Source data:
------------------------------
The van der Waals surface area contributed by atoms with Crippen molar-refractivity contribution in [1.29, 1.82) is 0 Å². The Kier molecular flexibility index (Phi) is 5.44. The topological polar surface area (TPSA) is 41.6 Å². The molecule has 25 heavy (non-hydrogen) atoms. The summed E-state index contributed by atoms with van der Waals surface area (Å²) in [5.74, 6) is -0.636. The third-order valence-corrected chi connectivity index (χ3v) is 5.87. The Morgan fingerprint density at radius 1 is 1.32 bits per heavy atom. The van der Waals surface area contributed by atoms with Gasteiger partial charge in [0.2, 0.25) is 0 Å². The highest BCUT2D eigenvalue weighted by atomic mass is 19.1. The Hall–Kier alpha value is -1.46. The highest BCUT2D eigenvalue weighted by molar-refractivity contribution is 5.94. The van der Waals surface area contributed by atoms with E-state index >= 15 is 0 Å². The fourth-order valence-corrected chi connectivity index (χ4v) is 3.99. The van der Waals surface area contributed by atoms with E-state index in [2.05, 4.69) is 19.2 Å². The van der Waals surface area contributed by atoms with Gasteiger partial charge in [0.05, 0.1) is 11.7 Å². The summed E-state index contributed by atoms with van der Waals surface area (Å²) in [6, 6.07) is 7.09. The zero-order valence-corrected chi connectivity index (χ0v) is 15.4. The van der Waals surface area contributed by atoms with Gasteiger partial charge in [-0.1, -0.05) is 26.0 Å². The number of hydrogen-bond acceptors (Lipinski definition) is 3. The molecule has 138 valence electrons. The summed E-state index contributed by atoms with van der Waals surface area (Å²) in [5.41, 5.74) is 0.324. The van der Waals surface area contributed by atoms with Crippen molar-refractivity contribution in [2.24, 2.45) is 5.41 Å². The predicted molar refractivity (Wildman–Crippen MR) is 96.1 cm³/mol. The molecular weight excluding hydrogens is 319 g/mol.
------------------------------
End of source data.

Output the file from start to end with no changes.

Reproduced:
The van der Waals surface area contributed by atoms with Crippen molar-refractivity contribution in [1.29, 1.82) is 0 Å². The Kier molecular flexibility index (Phi) is 5.44. The topological polar surface area (TPSA) is 41.6 Å². The molecule has 25 heavy (non-hydrogen) atoms. The summed E-state index contributed by atoms with van der Waals surface area (Å²) in [5.74, 6) is -0.636. The third-order valence-corrected chi connectivity index (χ3v) is 5.87. The Morgan fingerprint density at radius 1 is 1.32 bits per heavy atom. The van der Waals surface area contributed by atoms with Gasteiger partial charge in [0.2, 0.25) is 0 Å². The highest BCUT2D eigenvalue weighted by atomic mass is 19.1. The Hall–Kier alpha value is -1.46. The highest BCUT2D eigenvalue weighted by molar-refractivity contribution is 5.94. The van der Waals surface area contributed by atoms with E-state index >= 15 is 0 Å². The fourth-order valence-corrected chi connectivity index (χ4v) is 3.99. The van der Waals surface area contributed by atoms with E-state index in [2.05, 4.69) is 19.2 Å². The van der Waals surface area contributed by atoms with Gasteiger partial charge in [0.05, 0.1) is 11.7 Å². The summed E-state index contributed by atoms with van der Waals surface area (Å²) in [6, 6.07) is 7.09. The zero-order valence-corrected chi connectivity index (χ0v) is 15.4. The van der Waals surface area contributed by atoms with Gasteiger partial charge in [-0.1, -0.05) is 26.0 Å². The number of hydrogen-bond acceptors (Lipinski definition) is 3. The molecule has 138 valence electrons. The summed E-state index contributed by atoms with van der Waals surface area (Å²) in [5.41, 5.74) is 0.324. The van der Waals surface area contributed by atoms with Crippen molar-refractivity contribution in [2.24, 2.45) is 5.41 Å². The predicted molar refractivity (Wildman–Crippen MR) is 96.1 cm³/mol. The molecular weight excluding hydrogens is 319 g/mol.